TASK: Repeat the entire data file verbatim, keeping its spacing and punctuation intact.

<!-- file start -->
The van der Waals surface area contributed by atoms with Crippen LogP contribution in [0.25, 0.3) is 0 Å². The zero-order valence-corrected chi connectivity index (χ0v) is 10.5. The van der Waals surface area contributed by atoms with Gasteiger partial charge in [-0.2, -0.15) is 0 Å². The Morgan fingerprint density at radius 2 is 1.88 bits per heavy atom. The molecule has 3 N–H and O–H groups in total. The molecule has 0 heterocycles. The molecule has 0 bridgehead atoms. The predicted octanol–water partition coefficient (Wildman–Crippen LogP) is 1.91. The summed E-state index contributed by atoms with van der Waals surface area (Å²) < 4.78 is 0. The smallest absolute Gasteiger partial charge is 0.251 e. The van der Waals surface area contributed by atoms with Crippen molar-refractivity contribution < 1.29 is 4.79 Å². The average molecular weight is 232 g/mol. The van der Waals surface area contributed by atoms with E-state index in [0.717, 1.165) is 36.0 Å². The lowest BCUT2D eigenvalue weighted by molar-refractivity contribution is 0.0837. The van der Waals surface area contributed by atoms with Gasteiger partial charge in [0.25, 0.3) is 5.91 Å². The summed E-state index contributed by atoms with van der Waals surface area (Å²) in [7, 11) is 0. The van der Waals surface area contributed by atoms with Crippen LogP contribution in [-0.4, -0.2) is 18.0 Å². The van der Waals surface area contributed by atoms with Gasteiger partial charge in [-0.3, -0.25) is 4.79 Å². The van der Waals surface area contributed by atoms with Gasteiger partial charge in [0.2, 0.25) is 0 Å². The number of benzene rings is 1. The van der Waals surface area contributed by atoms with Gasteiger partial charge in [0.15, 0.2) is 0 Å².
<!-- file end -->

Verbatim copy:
The van der Waals surface area contributed by atoms with Crippen LogP contribution in [0.25, 0.3) is 0 Å². The zero-order valence-corrected chi connectivity index (χ0v) is 10.5. The van der Waals surface area contributed by atoms with Gasteiger partial charge in [-0.2, -0.15) is 0 Å². The Morgan fingerprint density at radius 2 is 1.88 bits per heavy atom. The molecule has 3 N–H and O–H groups in total. The molecule has 0 heterocycles. The molecule has 0 bridgehead atoms. The predicted octanol–water partition coefficient (Wildman–Crippen LogP) is 1.91. The summed E-state index contributed by atoms with van der Waals surface area (Å²) < 4.78 is 0. The smallest absolute Gasteiger partial charge is 0.251 e. The van der Waals surface area contributed by atoms with Crippen molar-refractivity contribution < 1.29 is 4.79 Å². The average molecular weight is 232 g/mol. The van der Waals surface area contributed by atoms with E-state index in [0.717, 1.165) is 36.0 Å². The lowest BCUT2D eigenvalue weighted by molar-refractivity contribution is 0.0837. The van der Waals surface area contributed by atoms with Gasteiger partial charge in [0.25, 0.3) is 5.91 Å². The summed E-state index contributed by atoms with van der Waals surface area (Å²) in [7, 11) is 0. The van der Waals surface area contributed by atoms with Crippen LogP contribution in [-0.4, -0.2) is 18.0 Å². The van der Waals surface area contributed by atoms with Gasteiger partial charge in [-0.3, -0.25) is 4.79 Å². The van der Waals surface area contributed by atoms with Gasteiger partial charge in [0.2, 0.25) is 0 Å². The number of benzene rings is 1. The van der Waals surface area contributed by atoms with Gasteiger partial charge in [0.15, 0.2) is 0 Å².